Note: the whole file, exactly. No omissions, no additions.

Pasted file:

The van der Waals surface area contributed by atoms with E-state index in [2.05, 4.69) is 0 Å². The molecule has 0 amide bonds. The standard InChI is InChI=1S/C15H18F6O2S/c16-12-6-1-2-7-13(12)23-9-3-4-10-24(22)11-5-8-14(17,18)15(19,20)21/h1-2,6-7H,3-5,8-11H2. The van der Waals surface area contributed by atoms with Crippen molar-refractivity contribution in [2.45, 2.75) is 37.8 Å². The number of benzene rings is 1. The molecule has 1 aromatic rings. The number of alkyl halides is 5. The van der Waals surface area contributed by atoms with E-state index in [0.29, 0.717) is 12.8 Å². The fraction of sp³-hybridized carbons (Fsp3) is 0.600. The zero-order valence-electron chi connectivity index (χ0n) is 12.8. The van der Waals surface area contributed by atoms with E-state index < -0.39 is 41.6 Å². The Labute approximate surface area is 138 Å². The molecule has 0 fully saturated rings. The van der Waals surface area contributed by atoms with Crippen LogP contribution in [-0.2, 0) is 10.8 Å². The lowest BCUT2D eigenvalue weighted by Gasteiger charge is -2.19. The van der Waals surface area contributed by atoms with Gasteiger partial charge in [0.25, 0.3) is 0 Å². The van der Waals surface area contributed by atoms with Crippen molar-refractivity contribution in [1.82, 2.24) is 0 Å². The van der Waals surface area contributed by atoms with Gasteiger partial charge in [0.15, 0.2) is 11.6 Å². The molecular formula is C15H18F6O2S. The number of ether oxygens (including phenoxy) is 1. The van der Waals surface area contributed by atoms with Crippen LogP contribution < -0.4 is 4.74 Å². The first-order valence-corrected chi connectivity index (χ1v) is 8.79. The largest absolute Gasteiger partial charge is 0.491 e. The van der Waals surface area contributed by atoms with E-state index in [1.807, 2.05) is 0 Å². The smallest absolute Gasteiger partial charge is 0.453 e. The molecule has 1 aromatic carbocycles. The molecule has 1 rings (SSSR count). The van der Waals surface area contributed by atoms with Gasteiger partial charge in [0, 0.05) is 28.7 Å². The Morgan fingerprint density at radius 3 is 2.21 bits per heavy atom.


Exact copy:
The van der Waals surface area contributed by atoms with E-state index in [2.05, 4.69) is 0 Å². The molecule has 0 amide bonds. The standard InChI is InChI=1S/C15H18F6O2S/c16-12-6-1-2-7-13(12)23-9-3-4-10-24(22)11-5-8-14(17,18)15(19,20)21/h1-2,6-7H,3-5,8-11H2. The van der Waals surface area contributed by atoms with Crippen molar-refractivity contribution in [2.45, 2.75) is 37.8 Å². The number of benzene rings is 1. The molecule has 1 aromatic rings. The number of alkyl halides is 5. The van der Waals surface area contributed by atoms with E-state index in [0.29, 0.717) is 12.8 Å². The fraction of sp³-hybridized carbons (Fsp3) is 0.600. The zero-order valence-electron chi connectivity index (χ0n) is 12.8. The van der Waals surface area contributed by atoms with E-state index < -0.39 is 41.6 Å². The Labute approximate surface area is 138 Å². The molecule has 0 fully saturated rings. The van der Waals surface area contributed by atoms with Crippen LogP contribution in [-0.2, 0) is 10.8 Å². The lowest BCUT2D eigenvalue weighted by Gasteiger charge is -2.19. The van der Waals surface area contributed by atoms with Gasteiger partial charge in [0.25, 0.3) is 0 Å². The van der Waals surface area contributed by atoms with Crippen molar-refractivity contribution in [1.82, 2.24) is 0 Å². The van der Waals surface area contributed by atoms with Gasteiger partial charge in [0.15, 0.2) is 11.6 Å². The molecular formula is C15H18F6O2S. The number of ether oxygens (including phenoxy) is 1. The van der Waals surface area contributed by atoms with Crippen LogP contribution < -0.4 is 4.74 Å². The first-order valence-corrected chi connectivity index (χ1v) is 8.79. The largest absolute Gasteiger partial charge is 0.491 e. The van der Waals surface area contributed by atoms with E-state index in [1.807, 2.05) is 0 Å². The smallest absolute Gasteiger partial charge is 0.453 e. The molecule has 1 aromatic carbocycles. The molecule has 1 rings (SSSR count). The van der Waals surface area contributed by atoms with Gasteiger partial charge in [0, 0.05) is 28.7 Å². The Morgan fingerprint density at radius 3 is 2.21 bits per heavy atom.